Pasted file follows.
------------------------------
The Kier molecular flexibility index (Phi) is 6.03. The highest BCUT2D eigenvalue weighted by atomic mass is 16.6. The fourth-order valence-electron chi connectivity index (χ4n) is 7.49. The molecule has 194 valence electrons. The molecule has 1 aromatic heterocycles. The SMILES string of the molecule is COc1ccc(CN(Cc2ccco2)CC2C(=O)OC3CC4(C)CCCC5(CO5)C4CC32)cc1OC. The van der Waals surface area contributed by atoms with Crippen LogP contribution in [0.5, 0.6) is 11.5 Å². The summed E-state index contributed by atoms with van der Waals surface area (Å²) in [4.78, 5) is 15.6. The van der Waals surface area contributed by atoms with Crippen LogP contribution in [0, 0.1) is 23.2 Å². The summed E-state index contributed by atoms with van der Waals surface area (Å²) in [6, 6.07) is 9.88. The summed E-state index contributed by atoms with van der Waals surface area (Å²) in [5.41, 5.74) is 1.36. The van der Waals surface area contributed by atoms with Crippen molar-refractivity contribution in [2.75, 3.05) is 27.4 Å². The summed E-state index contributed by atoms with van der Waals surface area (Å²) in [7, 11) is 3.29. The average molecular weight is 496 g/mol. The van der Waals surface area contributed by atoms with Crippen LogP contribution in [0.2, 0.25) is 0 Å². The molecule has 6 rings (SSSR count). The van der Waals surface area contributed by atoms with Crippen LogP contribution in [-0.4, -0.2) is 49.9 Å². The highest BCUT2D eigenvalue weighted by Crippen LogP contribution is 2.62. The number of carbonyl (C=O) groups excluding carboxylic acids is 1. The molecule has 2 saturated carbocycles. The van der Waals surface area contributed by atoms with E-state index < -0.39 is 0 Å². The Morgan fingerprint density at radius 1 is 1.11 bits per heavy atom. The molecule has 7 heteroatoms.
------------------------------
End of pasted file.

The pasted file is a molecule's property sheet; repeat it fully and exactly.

The Kier molecular flexibility index (Phi) is 6.03. The highest BCUT2D eigenvalue weighted by atomic mass is 16.6. The fourth-order valence-electron chi connectivity index (χ4n) is 7.49. The molecule has 194 valence electrons. The molecule has 1 aromatic heterocycles. The SMILES string of the molecule is COc1ccc(CN(Cc2ccco2)CC2C(=O)OC3CC4(C)CCCC5(CO5)C4CC32)cc1OC. The van der Waals surface area contributed by atoms with Crippen LogP contribution in [0.5, 0.6) is 11.5 Å². The summed E-state index contributed by atoms with van der Waals surface area (Å²) in [4.78, 5) is 15.6. The van der Waals surface area contributed by atoms with Crippen LogP contribution in [0, 0.1) is 23.2 Å². The summed E-state index contributed by atoms with van der Waals surface area (Å²) in [6, 6.07) is 9.88. The summed E-state index contributed by atoms with van der Waals surface area (Å²) in [5.41, 5.74) is 1.36. The van der Waals surface area contributed by atoms with Crippen molar-refractivity contribution in [2.75, 3.05) is 27.4 Å². The summed E-state index contributed by atoms with van der Waals surface area (Å²) in [7, 11) is 3.29. The average molecular weight is 496 g/mol. The van der Waals surface area contributed by atoms with Crippen LogP contribution in [0.2, 0.25) is 0 Å². The molecule has 6 rings (SSSR count). The van der Waals surface area contributed by atoms with Crippen LogP contribution in [-0.4, -0.2) is 49.9 Å². The highest BCUT2D eigenvalue weighted by Crippen LogP contribution is 2.62. The number of carbonyl (C=O) groups excluding carboxylic acids is 1. The molecule has 2 saturated carbocycles. The van der Waals surface area contributed by atoms with E-state index < -0.39 is 0 Å². The Morgan fingerprint density at radius 1 is 1.11 bits per heavy atom. The molecule has 7 heteroatoms.